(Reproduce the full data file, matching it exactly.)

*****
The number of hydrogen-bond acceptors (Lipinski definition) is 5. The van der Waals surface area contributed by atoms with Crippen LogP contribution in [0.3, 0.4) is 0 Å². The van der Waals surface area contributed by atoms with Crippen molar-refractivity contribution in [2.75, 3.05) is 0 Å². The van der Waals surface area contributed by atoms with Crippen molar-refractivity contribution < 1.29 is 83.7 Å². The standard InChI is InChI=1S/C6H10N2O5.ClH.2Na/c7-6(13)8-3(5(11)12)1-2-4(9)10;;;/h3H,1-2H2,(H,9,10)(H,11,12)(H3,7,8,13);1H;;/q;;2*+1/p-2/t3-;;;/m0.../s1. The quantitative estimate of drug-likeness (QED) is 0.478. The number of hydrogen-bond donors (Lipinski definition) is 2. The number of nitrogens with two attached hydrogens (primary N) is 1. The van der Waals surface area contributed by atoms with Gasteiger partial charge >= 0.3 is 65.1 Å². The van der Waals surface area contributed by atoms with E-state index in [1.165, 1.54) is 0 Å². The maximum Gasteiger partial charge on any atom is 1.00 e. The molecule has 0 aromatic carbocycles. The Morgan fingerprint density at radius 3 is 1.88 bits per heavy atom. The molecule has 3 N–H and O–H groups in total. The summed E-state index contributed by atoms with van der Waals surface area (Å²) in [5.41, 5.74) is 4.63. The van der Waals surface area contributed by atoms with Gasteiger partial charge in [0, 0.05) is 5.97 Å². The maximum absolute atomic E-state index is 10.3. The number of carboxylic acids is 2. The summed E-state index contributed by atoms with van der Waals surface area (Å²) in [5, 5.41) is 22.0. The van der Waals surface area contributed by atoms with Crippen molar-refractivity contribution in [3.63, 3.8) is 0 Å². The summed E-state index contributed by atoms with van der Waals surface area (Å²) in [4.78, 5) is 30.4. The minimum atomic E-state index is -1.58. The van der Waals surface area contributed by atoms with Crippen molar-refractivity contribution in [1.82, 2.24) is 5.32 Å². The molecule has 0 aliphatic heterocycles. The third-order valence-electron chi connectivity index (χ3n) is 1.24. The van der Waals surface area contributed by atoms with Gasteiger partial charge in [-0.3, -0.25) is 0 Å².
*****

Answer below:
The number of hydrogen-bond acceptors (Lipinski definition) is 5. The van der Waals surface area contributed by atoms with Crippen LogP contribution in [0.3, 0.4) is 0 Å². The van der Waals surface area contributed by atoms with Crippen molar-refractivity contribution in [2.75, 3.05) is 0 Å². The van der Waals surface area contributed by atoms with Crippen molar-refractivity contribution < 1.29 is 83.7 Å². The standard InChI is InChI=1S/C6H10N2O5.ClH.2Na/c7-6(13)8-3(5(11)12)1-2-4(9)10;;;/h3H,1-2H2,(H,9,10)(H,11,12)(H3,7,8,13);1H;;/q;;2*+1/p-2/t3-;;;/m0.../s1. The quantitative estimate of drug-likeness (QED) is 0.478. The number of hydrogen-bond donors (Lipinski definition) is 2. The number of nitrogens with two attached hydrogens (primary N) is 1. The van der Waals surface area contributed by atoms with Gasteiger partial charge >= 0.3 is 65.1 Å². The van der Waals surface area contributed by atoms with E-state index in [1.165, 1.54) is 0 Å². The maximum Gasteiger partial charge on any atom is 1.00 e. The molecule has 0 aromatic carbocycles. The Morgan fingerprint density at radius 3 is 1.88 bits per heavy atom. The molecule has 3 N–H and O–H groups in total. The summed E-state index contributed by atoms with van der Waals surface area (Å²) in [5.41, 5.74) is 4.63. The van der Waals surface area contributed by atoms with Gasteiger partial charge in [0, 0.05) is 5.97 Å². The maximum absolute atomic E-state index is 10.3. The number of carboxylic acids is 2. The summed E-state index contributed by atoms with van der Waals surface area (Å²) in [5, 5.41) is 22.0. The van der Waals surface area contributed by atoms with Crippen molar-refractivity contribution in [3.63, 3.8) is 0 Å². The summed E-state index contributed by atoms with van der Waals surface area (Å²) in [4.78, 5) is 30.4. The minimum atomic E-state index is -1.58. The van der Waals surface area contributed by atoms with Crippen molar-refractivity contribution in [1.82, 2.24) is 5.32 Å². The molecule has 0 aliphatic heterocycles. The third-order valence-electron chi connectivity index (χ3n) is 1.24. The van der Waals surface area contributed by atoms with Gasteiger partial charge in [-0.3, -0.25) is 0 Å².